Pandemic Takeout 15: Kabob’s Indian Grill


If you are so deviant as to read this blog on a regular basis then you know that I came across Kabob’s Indian Grill in Bloomington late last year and very quickly pronounced their food the best Indian food I’d yet eaten at a restaurant in Minnesota. This excitement was centered largely on their lunch thalis, with a revolving selection of small bowls of goodness, which are also simultaneously the best lunch deal in Minnesota. I did also like almost everything I ate at a non-thali weekend lunch meal in December. And you’ll get a sense of how much I like their food when I tell you that I chose to eat more of it just a month after returning from a trip home to India—I never wrote that meal—another thali lunch—up before the pandemic hit but it’s covered in this write-up. When the pandemic did hit, Kabob’s closed down rather than go to a takeout-only model. I was very worried that they might not re-open. And so when I was at TBS Mart a few weeks ago for a spot of shopping (they’re just a few doors apart in the same strip mall) I was excited to see that Kabob’s is open again. Continue reading

Peshawri (Calcutta, Jan 2020)


Yes, we went to Calcutta from Delhi and ate North Indian food. Given the fact that in the last couple of decades there’s been an explosion of Bengali restaurants in Calcutta this may seem like a particularly silly thing to do. But we ate one meal a day at the home of one aunt or the other every day while we were there, and so we were not really hurting for the hardcore Bengali food experience. And then one of the events at the wedding we were in the city for had food catered by Peshawri, the North Indian restaurant at the ITC Sonar Bangla; and it was so goddamned good we decided we’d spend one of our meals there rather than go to 6 Ballygunge Place or some other restaurant whose food would be excellent but couldn’t compete anyway with what we’d been eating at the homes of various aunts. And a good choice it was too. Continue reading

Golden Joy (Calcutta, Jan 2020)


Indian Chinese food, as I’ve said before, is arguably the country’s true national cuisine. (I am speaking here not of the more recent, putatively more “authentic” Chinese food that has made inroads into the higher end of the market in major metros but which has a more limited reach.) This is true in two senses. It is available all over the country—in large cities and small towns, from fancy restaurants to street stalls to dhabas in the middle of nowhere—and has been for many decades. And it is a cuisine that at this point has been adopted without much/any rancour in every part of the country it has gone to (which is to say, again, to every part of it). This latter cannot be said, for example, of North Indian restaurant food—which is also everywhere but whose popularity inspires grumbling in many places outside North India. The only other contender is South Indian food of the idli-dosa-vada-sambar kind (I refer to it generically because that’s largely how it’s presented and received outside the South)—but that has never quite shed its (broad) regional origins. Indian Chinese food, on the other hand, is now of everywhere and from nowhere. And in most places there are no Indian Chinese people actually associated with preparing or serving it. Continue reading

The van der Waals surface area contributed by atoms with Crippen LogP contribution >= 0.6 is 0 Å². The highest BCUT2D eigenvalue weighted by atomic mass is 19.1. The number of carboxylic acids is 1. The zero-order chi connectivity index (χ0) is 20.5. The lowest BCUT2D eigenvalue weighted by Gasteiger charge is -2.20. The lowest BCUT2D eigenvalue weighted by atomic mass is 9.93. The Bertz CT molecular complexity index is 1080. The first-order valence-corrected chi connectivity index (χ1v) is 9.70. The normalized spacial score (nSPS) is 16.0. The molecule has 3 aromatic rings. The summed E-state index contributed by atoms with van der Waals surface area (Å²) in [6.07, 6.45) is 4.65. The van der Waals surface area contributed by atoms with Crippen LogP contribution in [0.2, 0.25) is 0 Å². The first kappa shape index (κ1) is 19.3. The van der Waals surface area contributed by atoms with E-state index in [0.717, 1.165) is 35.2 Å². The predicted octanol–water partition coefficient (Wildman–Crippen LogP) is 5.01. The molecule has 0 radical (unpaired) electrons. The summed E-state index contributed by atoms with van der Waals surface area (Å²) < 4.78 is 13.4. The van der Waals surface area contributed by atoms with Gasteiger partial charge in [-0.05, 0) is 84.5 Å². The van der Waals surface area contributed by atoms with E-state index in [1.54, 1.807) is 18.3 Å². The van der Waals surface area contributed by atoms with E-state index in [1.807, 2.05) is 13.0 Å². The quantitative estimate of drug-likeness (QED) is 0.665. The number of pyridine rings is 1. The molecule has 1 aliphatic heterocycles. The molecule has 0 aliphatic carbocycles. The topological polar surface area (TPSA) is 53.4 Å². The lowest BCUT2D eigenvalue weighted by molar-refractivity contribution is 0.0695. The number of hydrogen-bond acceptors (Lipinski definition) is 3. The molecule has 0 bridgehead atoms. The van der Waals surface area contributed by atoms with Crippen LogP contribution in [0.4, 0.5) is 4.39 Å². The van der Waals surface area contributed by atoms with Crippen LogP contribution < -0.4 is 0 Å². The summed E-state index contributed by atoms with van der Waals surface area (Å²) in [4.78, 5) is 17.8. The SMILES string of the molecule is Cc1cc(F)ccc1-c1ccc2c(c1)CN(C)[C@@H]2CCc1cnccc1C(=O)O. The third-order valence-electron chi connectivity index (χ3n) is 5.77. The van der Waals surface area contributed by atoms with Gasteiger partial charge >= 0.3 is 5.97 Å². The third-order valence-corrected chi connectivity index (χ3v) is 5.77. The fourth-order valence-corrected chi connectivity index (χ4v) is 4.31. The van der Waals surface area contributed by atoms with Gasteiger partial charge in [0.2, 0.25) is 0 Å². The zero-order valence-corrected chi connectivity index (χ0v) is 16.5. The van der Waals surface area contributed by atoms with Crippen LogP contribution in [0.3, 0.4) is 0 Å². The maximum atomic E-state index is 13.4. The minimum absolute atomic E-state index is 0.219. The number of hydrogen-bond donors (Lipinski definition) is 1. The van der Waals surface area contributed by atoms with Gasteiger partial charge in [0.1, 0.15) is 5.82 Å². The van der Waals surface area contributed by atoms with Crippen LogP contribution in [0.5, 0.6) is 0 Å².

Pandemic Takeout 12: Kumar’s (Apple Valley, MN)


Last year I wrote up a couple of meals at Kumar’s in Apple Valley—a local outpost of Kumar’s Mess, a popular Texas-based franchise that specializes in Chettinad food (though their menu has more than just Chettinad food). That write-up from December—which included my thoughts on developments in Indian food in the Twin Cities metro that seem to have eluded the professional critics—focused on what is normally Kumar’s specialty: thali-based meals. They’ve been doing takeout through the pandemic but I doubt thalis have been involved. They are now open for socially distanced dining-in but we only stopped in on Sunday to get some takeout for another socially-distanced meal on a deck with friends. The dining room is restricted to 24 guests only, and it’s a large space, but it’s going to take me a long while to get comfortable with eating in at a restaurant—and frankly, the sight of customers going in and out without masks, as we were waiting in our car outside for curbside pickup, did not help. The food, however, was pretty good. Continue reading

Hog Worth (Goa, Jan 2020)


After a shaky start at our first lunch on the beach (more on this later), we had our fourth very good lunch in a row at Hog Worth. I’ve already posted write-ups of the three previous: at Martin’s Corner, Palácio Do Deão, and Fernando’s Nostalgia. Unlike those three places, Hog Worth is not located in South Goa. It is located in Panjim, the capital of the state. This was another restaurant recommended by Vikram D. (who’d also recommended Fenando’s Nostalgia) and after the previous day’s experience we were looking forward to a meal there after a spot of tourism at various cathedrals. It did not disappoint. Continue reading

Punjabi By Nature II (Delhi, Jan 2020)


We enjoyed our buffet lunch at Made in Punjab at the start of our stay in Delhi but, as I said at the end of my review, we liked the Punjabi lunch we had the next week even more. That lunch was at Punjabi By Nature, the OG upscale new wave Punjabi restaurant. We last ate there in 2016 and that write-up has some background information on the restaurant and the larger phenomenon of the rise of fancier Punjabi restaurants in Delhi in the era of liberalization. I won’t go into all that again in this report—you can go read the first few paragraphs of the earlier one if you’re so interested. I am happy to be able to tell you, however, that this meal was as good as our previous, which is to say, it was very good indeed. Indeed having now eaten at most of the major contenders I would say that Punjabi by Nature may still be atop the category. Continue reading

Cafe Lota IV (Delhi, Jan 2020)


We first ate at Cafe Lota in January 2014, just a few months after it had opened at the Crafts Museum. Since then we/I have gone back there on every trip (the one exception being in 2017 when I visited Delhi very briefly on account of a family emergency). We were enthusiastic about our first meals there in 2014; the two visits since then, in 2016 and 2018, yielded somewhat more uneven results with the departure of the original chef a possible reason. I still maintained, however, that it was one of the better and more interesting restaurants in Delhi and so there was not much question that we would go back there again on this trip. Continue reading